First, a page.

As you can see, the SBA was a bit, ah, enthusiastic. It still fits, but there’s a certain blousiness to the back that seems to be missing from the front, and I’m pretty sure when buttoned it would end up gapey. Assuming ambition does not desert me, I’ll try a version tonight with the vertical tuck removed, and see where that leaves me.

I like the new shape of the front yoke pieces. I still think the neckline (those gaping, angled pieces of the bodice) needs to come down 1/2″ or so. Some of the gapeyness doubtless comes from carelessly stretching on the bias, but I will have to watch for that in the final construction. Having adequate bust space should help with it, too, I would think.

I’m torn on the horizontal tuck. The front length seems good to perhaps a wee bit

Ceylon muslin 1, back view, slack.

short, the back length still looks a little long. And there are still a few wrinkles in the back midriff piece that I’m not sure what to do about. I’m reluctant to increase the swayback alteration, as it’s already at Sherry’s recommended maximum before you should start looking for other fitting causes (like, oh, a short upper body). Would shortening the upper back pull the midriff pieces higher and let them fit my waist a bit better?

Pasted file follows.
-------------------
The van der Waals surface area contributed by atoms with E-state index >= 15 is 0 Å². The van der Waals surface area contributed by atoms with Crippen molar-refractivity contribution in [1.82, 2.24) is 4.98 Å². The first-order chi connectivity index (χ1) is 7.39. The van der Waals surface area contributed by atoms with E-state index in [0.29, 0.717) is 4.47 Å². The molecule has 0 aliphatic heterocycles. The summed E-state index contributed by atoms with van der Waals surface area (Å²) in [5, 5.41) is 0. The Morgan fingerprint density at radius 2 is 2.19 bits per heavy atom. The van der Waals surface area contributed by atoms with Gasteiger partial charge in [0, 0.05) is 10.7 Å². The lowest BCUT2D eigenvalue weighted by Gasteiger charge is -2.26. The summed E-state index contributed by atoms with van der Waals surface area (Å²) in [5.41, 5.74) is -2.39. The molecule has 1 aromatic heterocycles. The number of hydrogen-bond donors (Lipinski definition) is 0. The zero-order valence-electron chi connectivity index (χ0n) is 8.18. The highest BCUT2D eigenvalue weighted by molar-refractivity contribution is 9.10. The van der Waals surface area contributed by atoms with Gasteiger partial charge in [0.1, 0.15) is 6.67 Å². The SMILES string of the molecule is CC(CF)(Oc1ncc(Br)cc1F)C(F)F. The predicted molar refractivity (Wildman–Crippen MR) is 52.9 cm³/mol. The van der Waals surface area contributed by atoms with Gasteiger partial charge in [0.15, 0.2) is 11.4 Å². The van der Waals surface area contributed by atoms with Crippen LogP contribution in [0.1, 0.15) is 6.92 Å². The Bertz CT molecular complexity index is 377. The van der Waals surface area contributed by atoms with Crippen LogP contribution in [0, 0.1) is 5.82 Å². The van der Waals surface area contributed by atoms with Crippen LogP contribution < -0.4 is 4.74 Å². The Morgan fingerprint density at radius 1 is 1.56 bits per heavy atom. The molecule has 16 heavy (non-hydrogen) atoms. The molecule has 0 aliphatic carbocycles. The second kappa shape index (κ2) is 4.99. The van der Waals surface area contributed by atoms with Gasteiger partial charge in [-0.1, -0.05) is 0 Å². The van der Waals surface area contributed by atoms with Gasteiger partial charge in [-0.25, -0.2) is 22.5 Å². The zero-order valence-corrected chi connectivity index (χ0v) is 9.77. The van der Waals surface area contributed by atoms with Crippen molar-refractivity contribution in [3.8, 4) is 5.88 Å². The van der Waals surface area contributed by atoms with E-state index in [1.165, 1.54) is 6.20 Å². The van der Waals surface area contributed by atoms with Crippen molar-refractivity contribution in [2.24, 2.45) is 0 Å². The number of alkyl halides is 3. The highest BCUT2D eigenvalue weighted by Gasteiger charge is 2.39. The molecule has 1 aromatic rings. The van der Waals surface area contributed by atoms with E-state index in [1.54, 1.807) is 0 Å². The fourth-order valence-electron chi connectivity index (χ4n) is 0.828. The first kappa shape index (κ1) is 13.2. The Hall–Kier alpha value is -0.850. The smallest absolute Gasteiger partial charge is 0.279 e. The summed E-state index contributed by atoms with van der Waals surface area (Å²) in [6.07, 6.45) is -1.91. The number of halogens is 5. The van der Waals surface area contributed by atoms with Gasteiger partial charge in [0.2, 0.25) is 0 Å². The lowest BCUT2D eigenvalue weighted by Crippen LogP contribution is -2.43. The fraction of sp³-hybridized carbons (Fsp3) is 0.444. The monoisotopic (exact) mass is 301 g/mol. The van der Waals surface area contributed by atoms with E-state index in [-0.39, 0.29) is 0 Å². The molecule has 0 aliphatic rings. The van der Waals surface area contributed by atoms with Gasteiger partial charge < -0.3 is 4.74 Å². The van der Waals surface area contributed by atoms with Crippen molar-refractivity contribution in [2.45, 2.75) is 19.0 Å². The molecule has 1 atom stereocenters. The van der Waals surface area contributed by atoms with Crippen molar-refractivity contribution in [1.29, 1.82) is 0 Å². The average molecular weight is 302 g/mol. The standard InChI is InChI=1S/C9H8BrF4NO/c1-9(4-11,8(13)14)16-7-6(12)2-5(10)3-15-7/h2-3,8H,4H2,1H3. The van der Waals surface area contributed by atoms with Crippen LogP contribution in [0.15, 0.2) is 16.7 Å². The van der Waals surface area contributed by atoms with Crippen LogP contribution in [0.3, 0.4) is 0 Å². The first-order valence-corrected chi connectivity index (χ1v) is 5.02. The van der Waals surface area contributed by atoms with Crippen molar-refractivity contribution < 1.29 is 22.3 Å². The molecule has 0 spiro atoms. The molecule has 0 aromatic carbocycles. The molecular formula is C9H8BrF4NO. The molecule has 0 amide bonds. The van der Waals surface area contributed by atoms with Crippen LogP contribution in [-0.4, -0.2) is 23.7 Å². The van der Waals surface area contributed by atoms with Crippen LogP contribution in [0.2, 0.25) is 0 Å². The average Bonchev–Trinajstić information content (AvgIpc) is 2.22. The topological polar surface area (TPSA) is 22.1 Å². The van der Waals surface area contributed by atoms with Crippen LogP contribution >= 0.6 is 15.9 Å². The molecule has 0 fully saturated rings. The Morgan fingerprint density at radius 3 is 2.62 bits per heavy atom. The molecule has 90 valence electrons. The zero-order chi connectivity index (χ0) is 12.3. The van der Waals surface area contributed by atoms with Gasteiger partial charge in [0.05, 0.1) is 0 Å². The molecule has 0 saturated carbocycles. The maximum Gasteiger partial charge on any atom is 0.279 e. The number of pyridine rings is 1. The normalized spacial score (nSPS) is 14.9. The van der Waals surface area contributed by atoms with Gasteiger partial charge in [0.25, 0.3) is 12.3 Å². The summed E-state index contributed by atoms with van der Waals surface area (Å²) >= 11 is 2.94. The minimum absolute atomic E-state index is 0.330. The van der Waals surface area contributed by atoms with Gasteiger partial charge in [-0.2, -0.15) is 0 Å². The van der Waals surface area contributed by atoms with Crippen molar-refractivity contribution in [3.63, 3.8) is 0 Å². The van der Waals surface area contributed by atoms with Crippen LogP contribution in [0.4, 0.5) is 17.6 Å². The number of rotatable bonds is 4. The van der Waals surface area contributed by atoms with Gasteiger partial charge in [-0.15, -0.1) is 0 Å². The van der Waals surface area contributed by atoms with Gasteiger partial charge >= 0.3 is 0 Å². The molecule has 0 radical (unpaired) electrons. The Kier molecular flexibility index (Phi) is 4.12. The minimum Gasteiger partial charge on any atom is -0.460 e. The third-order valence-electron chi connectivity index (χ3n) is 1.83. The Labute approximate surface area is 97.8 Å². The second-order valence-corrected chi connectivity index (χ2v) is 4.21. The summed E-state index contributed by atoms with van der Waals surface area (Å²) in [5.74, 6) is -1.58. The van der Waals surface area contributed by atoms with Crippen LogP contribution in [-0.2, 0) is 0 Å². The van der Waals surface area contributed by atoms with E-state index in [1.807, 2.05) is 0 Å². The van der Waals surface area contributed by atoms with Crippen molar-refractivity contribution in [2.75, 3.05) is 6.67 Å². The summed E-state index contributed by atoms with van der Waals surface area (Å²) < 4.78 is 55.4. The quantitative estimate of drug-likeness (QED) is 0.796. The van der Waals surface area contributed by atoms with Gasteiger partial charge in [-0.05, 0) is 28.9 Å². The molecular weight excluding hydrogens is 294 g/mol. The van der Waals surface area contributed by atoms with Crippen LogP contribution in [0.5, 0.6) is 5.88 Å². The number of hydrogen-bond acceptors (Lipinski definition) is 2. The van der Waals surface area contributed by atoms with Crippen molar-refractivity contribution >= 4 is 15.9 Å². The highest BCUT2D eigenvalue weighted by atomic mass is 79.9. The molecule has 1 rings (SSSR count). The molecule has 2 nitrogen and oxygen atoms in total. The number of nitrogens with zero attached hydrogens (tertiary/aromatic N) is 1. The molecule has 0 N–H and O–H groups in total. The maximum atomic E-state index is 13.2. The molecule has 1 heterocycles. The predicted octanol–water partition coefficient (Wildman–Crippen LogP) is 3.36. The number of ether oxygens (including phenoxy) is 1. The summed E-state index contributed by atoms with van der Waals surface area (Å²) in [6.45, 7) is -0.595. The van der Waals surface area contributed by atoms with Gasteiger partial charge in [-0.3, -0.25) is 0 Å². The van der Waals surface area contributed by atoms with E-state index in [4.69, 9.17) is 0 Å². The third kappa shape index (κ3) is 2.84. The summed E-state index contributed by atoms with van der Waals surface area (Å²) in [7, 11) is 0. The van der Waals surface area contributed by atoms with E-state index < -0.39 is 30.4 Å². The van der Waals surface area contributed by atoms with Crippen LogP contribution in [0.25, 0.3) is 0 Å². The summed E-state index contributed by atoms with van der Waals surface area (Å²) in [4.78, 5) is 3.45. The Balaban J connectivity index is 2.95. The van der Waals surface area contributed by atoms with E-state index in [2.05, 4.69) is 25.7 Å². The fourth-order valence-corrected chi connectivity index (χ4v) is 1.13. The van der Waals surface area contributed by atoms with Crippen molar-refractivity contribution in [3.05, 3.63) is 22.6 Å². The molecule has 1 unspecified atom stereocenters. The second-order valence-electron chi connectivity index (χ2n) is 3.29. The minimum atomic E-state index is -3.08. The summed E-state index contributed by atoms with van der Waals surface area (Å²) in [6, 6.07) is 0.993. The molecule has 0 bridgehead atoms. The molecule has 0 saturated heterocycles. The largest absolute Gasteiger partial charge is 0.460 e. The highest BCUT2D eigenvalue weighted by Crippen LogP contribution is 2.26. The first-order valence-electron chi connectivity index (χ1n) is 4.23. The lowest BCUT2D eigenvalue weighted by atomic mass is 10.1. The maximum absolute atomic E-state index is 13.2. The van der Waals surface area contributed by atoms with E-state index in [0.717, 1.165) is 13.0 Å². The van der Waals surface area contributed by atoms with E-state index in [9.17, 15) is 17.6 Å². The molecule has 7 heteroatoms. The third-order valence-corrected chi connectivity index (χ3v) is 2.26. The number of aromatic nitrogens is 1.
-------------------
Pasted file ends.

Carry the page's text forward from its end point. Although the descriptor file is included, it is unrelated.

There is a lot of blousiness at the back, some of which is necessary, but it seems a bit excessive. Again, I’m wondering if there isn’t too much length in this section; the width seems good, as it goes comfortably taut when I move my arms forward.

So that’s where I am. I think tonight I’ll re-cut my front bust pieces and mess with the length of the back piece. But now, I must get back to work on the wondrous intricacies of phylogenetic analysis…

*Lest I besmirch the reputation of my fellow Canucks, I would like to point out that I learnt that lovely bit of English in Texas a couple of years ago. We don’t really talk like that up here, eh.

16 Comments

Filed under Sewing

Haphazard progress

Lady Grey---side view

So, I have now stitched up the bodice of my mutant Lady Grey. In a way, it’s good, as it works something like another iteration of muslin for the pattern. In particular, it’s highlighting how my severe swayback alteration is playing havoc with the peplum (and still needs tweaking), but anyway.

Lady Grey---Back

I opted for topstitching. Lots of topstitching. This adds a bit more structure to the sweatshirt material, and will also (theoretically) make the inside a little neater since I’m not planning on lining it at the moment and my serger is still MIA. Lining would probably have been a good  idea, but I don’t have any fabric suitable for a stretch lining in the stash.